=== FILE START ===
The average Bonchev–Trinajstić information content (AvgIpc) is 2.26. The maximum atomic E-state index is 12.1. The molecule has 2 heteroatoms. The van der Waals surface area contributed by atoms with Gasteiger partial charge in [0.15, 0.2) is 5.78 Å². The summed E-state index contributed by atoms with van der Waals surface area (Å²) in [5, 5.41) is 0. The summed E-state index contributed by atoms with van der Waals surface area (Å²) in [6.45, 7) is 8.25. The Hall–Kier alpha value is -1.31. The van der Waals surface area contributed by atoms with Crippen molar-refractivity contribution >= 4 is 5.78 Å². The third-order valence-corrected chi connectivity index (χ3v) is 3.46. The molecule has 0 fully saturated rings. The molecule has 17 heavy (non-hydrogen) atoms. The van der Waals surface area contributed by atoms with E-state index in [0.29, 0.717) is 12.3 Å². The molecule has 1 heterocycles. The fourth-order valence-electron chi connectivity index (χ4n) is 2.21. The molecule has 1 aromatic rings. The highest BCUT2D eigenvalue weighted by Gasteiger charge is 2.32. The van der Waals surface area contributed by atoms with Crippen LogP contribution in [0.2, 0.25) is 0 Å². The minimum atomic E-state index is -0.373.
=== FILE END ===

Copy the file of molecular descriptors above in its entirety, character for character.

The average Bonchev–Trinajstić information content (AvgIpc) is 2.26. The maximum atomic E-state index is 12.1. The molecule has 2 heteroatoms. The van der Waals surface area contributed by atoms with Gasteiger partial charge in [0.15, 0.2) is 5.78 Å². The summed E-state index contributed by atoms with van der Waals surface area (Å²) in [5, 5.41) is 0. The summed E-state index contributed by atoms with van der Waals surface area (Å²) in [6.45, 7) is 8.25. The Hall–Kier alpha value is -1.31. The van der Waals surface area contributed by atoms with Crippen molar-refractivity contribution >= 4 is 5.78 Å². The third-order valence-corrected chi connectivity index (χ3v) is 3.46. The molecule has 0 fully saturated rings. The molecule has 17 heavy (non-hydrogen) atoms. The van der Waals surface area contributed by atoms with E-state index in [0.29, 0.717) is 12.3 Å². The molecule has 1 heterocycles. The fourth-order valence-electron chi connectivity index (χ4n) is 2.21. The molecule has 1 aromatic rings. The highest BCUT2D eigenvalue weighted by Gasteiger charge is 2.32. The van der Waals surface area contributed by atoms with Crippen LogP contribution in [0.2, 0.25) is 0 Å². The minimum atomic E-state index is -0.373.